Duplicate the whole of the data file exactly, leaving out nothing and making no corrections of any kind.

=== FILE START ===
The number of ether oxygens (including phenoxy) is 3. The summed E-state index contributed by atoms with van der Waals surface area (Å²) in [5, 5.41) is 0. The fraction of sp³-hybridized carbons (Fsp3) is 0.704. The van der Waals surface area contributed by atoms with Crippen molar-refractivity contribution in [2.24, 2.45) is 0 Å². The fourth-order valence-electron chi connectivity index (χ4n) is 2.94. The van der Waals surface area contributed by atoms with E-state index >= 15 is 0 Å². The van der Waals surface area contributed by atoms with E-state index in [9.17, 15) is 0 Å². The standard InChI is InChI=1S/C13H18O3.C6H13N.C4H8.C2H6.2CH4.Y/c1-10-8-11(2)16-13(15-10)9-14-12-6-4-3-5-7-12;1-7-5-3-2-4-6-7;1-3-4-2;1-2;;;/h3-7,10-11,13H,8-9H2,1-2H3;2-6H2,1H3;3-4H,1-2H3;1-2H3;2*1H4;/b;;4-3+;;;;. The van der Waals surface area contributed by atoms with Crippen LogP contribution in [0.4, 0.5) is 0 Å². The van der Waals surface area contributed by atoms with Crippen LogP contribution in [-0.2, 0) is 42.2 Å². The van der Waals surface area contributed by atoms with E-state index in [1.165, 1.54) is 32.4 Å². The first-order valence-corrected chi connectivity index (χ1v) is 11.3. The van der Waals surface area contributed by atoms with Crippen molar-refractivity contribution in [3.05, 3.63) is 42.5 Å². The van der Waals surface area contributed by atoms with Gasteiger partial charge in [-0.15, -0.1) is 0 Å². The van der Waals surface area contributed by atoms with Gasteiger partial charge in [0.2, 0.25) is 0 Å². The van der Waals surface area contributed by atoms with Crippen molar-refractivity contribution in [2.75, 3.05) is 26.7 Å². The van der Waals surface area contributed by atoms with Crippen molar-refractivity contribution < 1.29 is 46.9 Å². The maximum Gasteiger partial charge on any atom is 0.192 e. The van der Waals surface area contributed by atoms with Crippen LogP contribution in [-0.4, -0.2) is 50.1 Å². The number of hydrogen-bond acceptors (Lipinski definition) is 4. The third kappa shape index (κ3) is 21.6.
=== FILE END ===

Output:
The number of ether oxygens (including phenoxy) is 3. The summed E-state index contributed by atoms with van der Waals surface area (Å²) in [5, 5.41) is 0. The fraction of sp³-hybridized carbons (Fsp3) is 0.704. The van der Waals surface area contributed by atoms with Crippen molar-refractivity contribution in [2.24, 2.45) is 0 Å². The fourth-order valence-electron chi connectivity index (χ4n) is 2.94. The van der Waals surface area contributed by atoms with E-state index >= 15 is 0 Å². The van der Waals surface area contributed by atoms with E-state index in [9.17, 15) is 0 Å². The standard InChI is InChI=1S/C13H18O3.C6H13N.C4H8.C2H6.2CH4.Y/c1-10-8-11(2)16-13(15-10)9-14-12-6-4-3-5-7-12;1-7-5-3-2-4-6-7;1-3-4-2;1-2;;;/h3-7,10-11,13H,8-9H2,1-2H3;2-6H2,1H3;3-4H,1-2H3;1-2H3;2*1H4;/b;;4-3+;;;;. The van der Waals surface area contributed by atoms with Crippen LogP contribution in [0.4, 0.5) is 0 Å². The van der Waals surface area contributed by atoms with Crippen LogP contribution in [-0.2, 0) is 42.2 Å². The van der Waals surface area contributed by atoms with E-state index in [1.165, 1.54) is 32.4 Å². The first-order valence-corrected chi connectivity index (χ1v) is 11.3. The van der Waals surface area contributed by atoms with Crippen molar-refractivity contribution in [3.05, 3.63) is 42.5 Å². The van der Waals surface area contributed by atoms with Gasteiger partial charge in [-0.15, -0.1) is 0 Å². The van der Waals surface area contributed by atoms with Gasteiger partial charge in [0.2, 0.25) is 0 Å². The van der Waals surface area contributed by atoms with Crippen molar-refractivity contribution in [2.75, 3.05) is 26.7 Å². The van der Waals surface area contributed by atoms with Crippen molar-refractivity contribution < 1.29 is 46.9 Å². The maximum Gasteiger partial charge on any atom is 0.192 e. The van der Waals surface area contributed by atoms with Crippen LogP contribution in [-0.4, -0.2) is 50.1 Å². The number of hydrogen-bond acceptors (Lipinski definition) is 4. The third kappa shape index (κ3) is 21.6.